Associate editor Maggie Van Camp travelled to Zambia through an International Federation of Agricultural Journalists investigation into the country’s challenges and opportunities. One farm was ultra-modern and 74,000 acres, she reports. Others struggle with basic subsistence. The future may need both.
Driving to Nsongwe, Zambia from tourist-rich Livingstone is a tooth-rattling, 30-minute adventure through a savannah of parched grass and scrub trees. Occasionally we see a clearing and a mud hut with its thatched roof, an open firepit, chickens, and brightly dressed women and children.
Colin Eves drives the jeep over the rough winding red dirt road. He’s a partner in The SilvaGro Partnership, one of the largest forest seedling producers in Western Canada, and he also runs a not-for-profit charity in rural Zambia.
In 2007, after the tragic death of their teenage son, he and his wife, Sandra, went to Zimbabwe to help a medical team treat displaced people after a flood. Soon after, the couple started the charity called the SAM project, for Sustainability through Agriculture and Micro-enterprises (www.thesamproject.ca). It’s a not-for-profit, non-political and secular charity that aims to help the HIV/AIDs-ravaged population, improving its standard of living and providing education and medicine.
Eves and I are on our way to see the goat-breeding project his charity has helped create. In Zambia, goats are mostly left to forage through the villages and along the roadsides. Eves and the local chairman of this project, the successful emerging farmer and village head Teddy Neube, set up a goat-breeding co-operative of five members to improve genetics, piggy-backed with some husbandry training.
They imported three big Boer billy goats from South Africa and added them to a small rapidly growing herd of about 65 to cross with females, housed in little barns on stilts. The F1 offspring of bigger, hardier hybrid nannies will be bred back to another Boer male.
Over the 18 months so far, the goat-breeding co-operative has already established three of its planned five goat farms, says Eves.
Along the road to the village, we meet a donkey cart hauling jerry cans full of water to the farmyard at the top of a hill that has no well. Hardly anyone out here has their own well. Every day, the farmer hauls water a few miles from the community well that the Rotary Club drilled.
The World Bank’s report, Recent Economic Developments and the State of Basic Human Opportunities for Children, has urged more investment targeted at the region’s lagging rural areas, particularly in infrastructure services such as drinking water, sanitation and electricity. Basic opportunities for children still remain a challenge. The same report says the largest barrier is for those born in rural areas, and for those who are female.
At the bottom of yet another bumpy hill, two small children flag Eves down for a ride. He recognizes them as children of a friend from the village and he offers to drop them off at the well. Beaming, they hop in the back. Their English so far consists of, “I am fine, and how are you?” but by the time they finish school (public education only goes to Grade 7), they’ll be as fluent in English as the majority of the population. Beaming, the girl places her hand against mine, filling only my palm.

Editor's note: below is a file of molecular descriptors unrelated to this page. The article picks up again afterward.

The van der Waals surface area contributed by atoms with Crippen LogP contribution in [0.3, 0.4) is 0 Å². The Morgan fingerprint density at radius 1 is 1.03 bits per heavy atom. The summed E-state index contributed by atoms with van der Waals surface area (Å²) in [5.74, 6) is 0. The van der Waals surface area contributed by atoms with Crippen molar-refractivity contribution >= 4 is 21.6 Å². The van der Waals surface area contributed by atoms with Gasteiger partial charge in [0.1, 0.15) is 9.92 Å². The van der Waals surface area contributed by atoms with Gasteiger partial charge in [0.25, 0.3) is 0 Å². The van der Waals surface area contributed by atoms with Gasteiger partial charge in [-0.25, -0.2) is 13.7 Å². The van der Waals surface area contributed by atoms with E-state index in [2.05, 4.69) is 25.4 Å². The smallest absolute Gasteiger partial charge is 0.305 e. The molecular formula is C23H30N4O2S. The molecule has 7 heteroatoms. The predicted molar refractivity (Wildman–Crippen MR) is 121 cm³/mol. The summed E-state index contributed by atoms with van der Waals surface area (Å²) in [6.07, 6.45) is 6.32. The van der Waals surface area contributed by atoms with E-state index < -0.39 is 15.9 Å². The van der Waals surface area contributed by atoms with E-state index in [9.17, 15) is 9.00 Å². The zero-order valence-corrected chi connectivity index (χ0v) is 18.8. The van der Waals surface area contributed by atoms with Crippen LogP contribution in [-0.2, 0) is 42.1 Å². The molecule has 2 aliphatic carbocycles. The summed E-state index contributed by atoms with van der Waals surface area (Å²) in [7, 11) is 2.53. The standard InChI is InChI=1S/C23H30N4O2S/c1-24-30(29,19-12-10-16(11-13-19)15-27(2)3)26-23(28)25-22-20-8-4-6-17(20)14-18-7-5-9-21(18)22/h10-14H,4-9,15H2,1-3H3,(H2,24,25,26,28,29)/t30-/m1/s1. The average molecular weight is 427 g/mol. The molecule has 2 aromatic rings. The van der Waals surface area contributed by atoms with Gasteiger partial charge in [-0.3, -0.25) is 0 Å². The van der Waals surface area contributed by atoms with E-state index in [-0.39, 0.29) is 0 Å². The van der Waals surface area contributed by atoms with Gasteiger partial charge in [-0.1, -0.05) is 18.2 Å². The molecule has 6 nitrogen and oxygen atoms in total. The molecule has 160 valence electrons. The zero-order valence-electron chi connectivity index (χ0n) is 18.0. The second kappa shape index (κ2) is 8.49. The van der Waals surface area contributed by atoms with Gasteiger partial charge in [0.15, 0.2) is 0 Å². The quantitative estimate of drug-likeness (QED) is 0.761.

“I guess I came here to help them hold on to their children a little longer,” says Eves. “People are like comets, they come into our lives and we remember their light.”
Running through this heart-wrenching story is money and greed — government spending, foreign investment, NGO (non-government organization) and mission projects. The problem with many well-meaning NGOs and government agencies is that individuals take advantage of systems. “Some are gamed by the bureaucrats running the NGOs,” says Eves. “Sometimes corrupted funds are channelled to the wrong places so they don’t make it to the villages.”
As we drive by a cluster of huts, Eves points out an empty corncrib made of sticks about two feet off the ground. The maize crop this year was poor because of ill-timed rains, and Eves says folks will be relying on the government to give them their allotted two 50-pound bags of maize cobs to last them through until the next crop.
Maize is the staple here and is made into a sticky mash so it can be hand rolled in balls and dipped in stews and vegetables. After years of subsidies to grow maize, Zambia is starting to shift to more diversified crops and diet. “The composition of the food basket is maize, maize and more maize,” says Given Lubinda, minister of agriculture and livestock. “We are trying to improve, not only food security but also overall nutrition.”
Build it big
Big thinking and big opportunities can create big operations in Zambia. But don’t forget to budget for rifles